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Brothers in arms : the epic story of the 761st tank battalion, WWII's forgotten
Abdul-Jabbar, Kareem
Adult Nonfiction D769.306 761st .A24 2004

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From Publishers' Weekly:

The six-time NBA most valuable player teams up with Mississippi author Walton, who coauthored Al Sharpton's Go and Tell Pharaoh. Their chronicle of Patton's Third Army stalwarts takes in the all-black tank battalion's 183 days on the front lines of the Battle of the Bulge, with casualty rates of almost 50%, an almost impossible supply situation, sometimes inept leadership and chronic racism that inflected nearly every move they made. The third-person narrative reflects the intimacy Jabbar has with Leonard "Smitty" Smith, the loader on a 761st tank crew, with episodes and anecdotes that feel immediate and a wealth of visual and tactical detail about what it was like to work, and often live, on the inside of a tank. The authors widen the scope repeatedly to give a nuanced account of the 676 enlisted men and 36 officers of the battalion and its place in the Third Army. While it will leave aficionados satisfied, this is military history that will prove compelling to anyone with an interest in black men's experience during the 20th century. The group's liberation of Mauthausen concentration camp is covered in a few pages, but its heroism is on display throughout. 6-city author tour. Jabbar's agent: Frank Weimann at The Literary Group; Walton's agent: Sloan Harris at ICM. (On sale May 4) (c) Copyright PWxyz, LLC. All rights reserved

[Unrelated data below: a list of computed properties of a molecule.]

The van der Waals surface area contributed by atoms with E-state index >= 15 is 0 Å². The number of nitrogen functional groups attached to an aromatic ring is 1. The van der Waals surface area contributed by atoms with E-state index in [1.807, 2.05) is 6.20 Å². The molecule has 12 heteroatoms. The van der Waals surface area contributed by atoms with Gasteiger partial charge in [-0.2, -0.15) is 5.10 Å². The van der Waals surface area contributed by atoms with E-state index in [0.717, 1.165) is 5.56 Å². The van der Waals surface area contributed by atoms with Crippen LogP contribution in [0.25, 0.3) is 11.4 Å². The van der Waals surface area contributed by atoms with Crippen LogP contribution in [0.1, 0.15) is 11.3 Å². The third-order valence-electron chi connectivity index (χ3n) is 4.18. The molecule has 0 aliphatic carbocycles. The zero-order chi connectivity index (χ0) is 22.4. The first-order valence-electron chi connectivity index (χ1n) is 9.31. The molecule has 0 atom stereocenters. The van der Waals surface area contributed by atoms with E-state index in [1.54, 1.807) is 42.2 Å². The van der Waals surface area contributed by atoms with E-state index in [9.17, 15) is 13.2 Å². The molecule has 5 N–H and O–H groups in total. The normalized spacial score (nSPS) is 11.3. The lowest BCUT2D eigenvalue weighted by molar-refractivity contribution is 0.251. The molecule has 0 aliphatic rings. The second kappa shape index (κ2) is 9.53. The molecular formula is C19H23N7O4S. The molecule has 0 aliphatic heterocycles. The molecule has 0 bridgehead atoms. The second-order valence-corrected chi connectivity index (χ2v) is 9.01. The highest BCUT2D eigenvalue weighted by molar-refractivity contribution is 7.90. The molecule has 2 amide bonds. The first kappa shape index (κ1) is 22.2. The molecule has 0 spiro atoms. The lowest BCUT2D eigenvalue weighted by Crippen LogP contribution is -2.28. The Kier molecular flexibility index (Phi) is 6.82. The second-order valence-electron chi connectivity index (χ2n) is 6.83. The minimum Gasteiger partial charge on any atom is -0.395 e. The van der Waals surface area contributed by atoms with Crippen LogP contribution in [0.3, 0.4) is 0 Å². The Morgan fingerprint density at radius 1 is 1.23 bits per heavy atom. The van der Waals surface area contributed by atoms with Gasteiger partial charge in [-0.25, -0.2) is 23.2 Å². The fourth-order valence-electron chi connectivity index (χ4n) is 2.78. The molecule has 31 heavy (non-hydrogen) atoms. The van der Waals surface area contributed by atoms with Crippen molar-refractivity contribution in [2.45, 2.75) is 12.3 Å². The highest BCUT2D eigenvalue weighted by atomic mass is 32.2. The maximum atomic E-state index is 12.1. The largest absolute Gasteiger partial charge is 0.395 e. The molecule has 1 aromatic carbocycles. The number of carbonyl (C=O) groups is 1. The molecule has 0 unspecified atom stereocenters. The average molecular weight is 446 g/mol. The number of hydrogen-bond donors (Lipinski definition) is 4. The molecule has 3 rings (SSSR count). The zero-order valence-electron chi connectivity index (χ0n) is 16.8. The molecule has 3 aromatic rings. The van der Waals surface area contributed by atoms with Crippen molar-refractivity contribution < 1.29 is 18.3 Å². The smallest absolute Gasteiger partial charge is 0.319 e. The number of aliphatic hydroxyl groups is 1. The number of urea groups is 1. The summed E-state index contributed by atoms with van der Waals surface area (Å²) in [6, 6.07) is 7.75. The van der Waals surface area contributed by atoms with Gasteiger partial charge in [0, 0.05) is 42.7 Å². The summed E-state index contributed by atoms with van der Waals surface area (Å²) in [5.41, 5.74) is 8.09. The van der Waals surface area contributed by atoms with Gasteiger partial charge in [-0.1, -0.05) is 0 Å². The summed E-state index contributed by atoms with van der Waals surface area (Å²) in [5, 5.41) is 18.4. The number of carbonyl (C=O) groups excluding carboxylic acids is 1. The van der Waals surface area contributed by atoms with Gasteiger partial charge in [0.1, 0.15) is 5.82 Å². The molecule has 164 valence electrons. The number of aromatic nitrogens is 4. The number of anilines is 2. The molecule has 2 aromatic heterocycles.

From Library Journal:

Moved to tell a story he thought should be widely known, basketball great Abdul-Jabbar adds this variation on his Black Profiles in Courage (1996) to his writing r?sum?. He and coauthor Walton follow a different band of brothers during World War II-the heroic black 761st Tank Battalion that formed five companies in U.S. Gen. George Patton's Third Army. Told with broad social commentary and poignant personal focus on three soldiers, this revealing and insightful story tells of blacks' struggle even to fight in the war, battling the racism of segregated America and its armed forces at home and abroad. Abdul-Jabbar details the 761st's battlefield exploits as the nation's first black armored unit in combat on foreign soil and one of the first black units to fight side by side with white U.S. troops. Courage, honor, and integrity form Abdul-Jabbar and Walton's refrain as they move through the context and conditions of the 761st's service in liberating several Nazi concentration camps in 1945. This engaging read will enlighten many and nicely complement Joe Wilson Jr.'s illustrated history, The 761st "Black Panther" Tank Battalion in World War II, and Kathryn Browne Pfeifer's 761st Tank Battalion, as well as broader works on blacks bearing arms in America's wars. Highly recommended for African American, military, and U.S. history collections. [Previewed in Prepub Alert, LJ 1/03.]-Thomas J. Davis, Arizona State Univ., Tempe (c) Copyright 2010. Library Journals LLC, a wholly owned subsidiary of Media Source, Inc. No redistribution permitted.

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